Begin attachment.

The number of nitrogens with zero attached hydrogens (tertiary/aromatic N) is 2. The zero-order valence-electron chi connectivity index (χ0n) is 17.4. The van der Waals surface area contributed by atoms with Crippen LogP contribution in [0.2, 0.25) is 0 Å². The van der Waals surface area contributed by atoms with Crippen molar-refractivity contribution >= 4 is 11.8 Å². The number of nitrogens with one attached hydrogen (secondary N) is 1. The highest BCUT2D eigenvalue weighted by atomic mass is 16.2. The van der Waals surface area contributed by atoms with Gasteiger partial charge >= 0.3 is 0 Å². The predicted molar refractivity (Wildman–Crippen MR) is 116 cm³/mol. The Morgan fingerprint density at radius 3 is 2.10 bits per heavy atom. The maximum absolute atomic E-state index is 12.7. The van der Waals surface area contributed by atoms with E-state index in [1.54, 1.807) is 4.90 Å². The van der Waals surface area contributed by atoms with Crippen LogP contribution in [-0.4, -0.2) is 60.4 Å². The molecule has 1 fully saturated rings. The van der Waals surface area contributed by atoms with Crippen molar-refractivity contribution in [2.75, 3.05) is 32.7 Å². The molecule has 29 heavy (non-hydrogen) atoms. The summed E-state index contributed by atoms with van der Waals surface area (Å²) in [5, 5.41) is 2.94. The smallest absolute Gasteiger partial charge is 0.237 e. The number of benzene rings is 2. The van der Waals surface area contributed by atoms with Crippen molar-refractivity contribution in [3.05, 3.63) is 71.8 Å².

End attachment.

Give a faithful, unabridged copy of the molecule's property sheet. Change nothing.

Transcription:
The number of nitrogens with zero attached hydrogens (tertiary/aromatic N) is 2. The zero-order valence-electron chi connectivity index (χ0n) is 17.4. The van der Waals surface area contributed by atoms with Crippen LogP contribution in [0.2, 0.25) is 0 Å². The van der Waals surface area contributed by atoms with Crippen molar-refractivity contribution >= 4 is 11.8 Å². The number of nitrogens with one attached hydrogen (secondary N) is 1. The highest BCUT2D eigenvalue weighted by atomic mass is 16.2. The van der Waals surface area contributed by atoms with Gasteiger partial charge >= 0.3 is 0 Å². The predicted molar refractivity (Wildman–Crippen MR) is 116 cm³/mol. The Morgan fingerprint density at radius 3 is 2.10 bits per heavy atom. The maximum absolute atomic E-state index is 12.7. The van der Waals surface area contributed by atoms with E-state index in [1.54, 1.807) is 4.90 Å². The van der Waals surface area contributed by atoms with Crippen LogP contribution in [-0.4, -0.2) is 60.4 Å². The molecule has 1 fully saturated rings. The van der Waals surface area contributed by atoms with Crippen molar-refractivity contribution in [2.75, 3.05) is 32.7 Å². The molecule has 29 heavy (non-hydrogen) atoms. The summed E-state index contributed by atoms with van der Waals surface area (Å²) in [5, 5.41) is 2.94. The smallest absolute Gasteiger partial charge is 0.237 e. The number of benzene rings is 2. The van der Waals surface area contributed by atoms with Crippen molar-refractivity contribution in [3.05, 3.63) is 71.8 Å².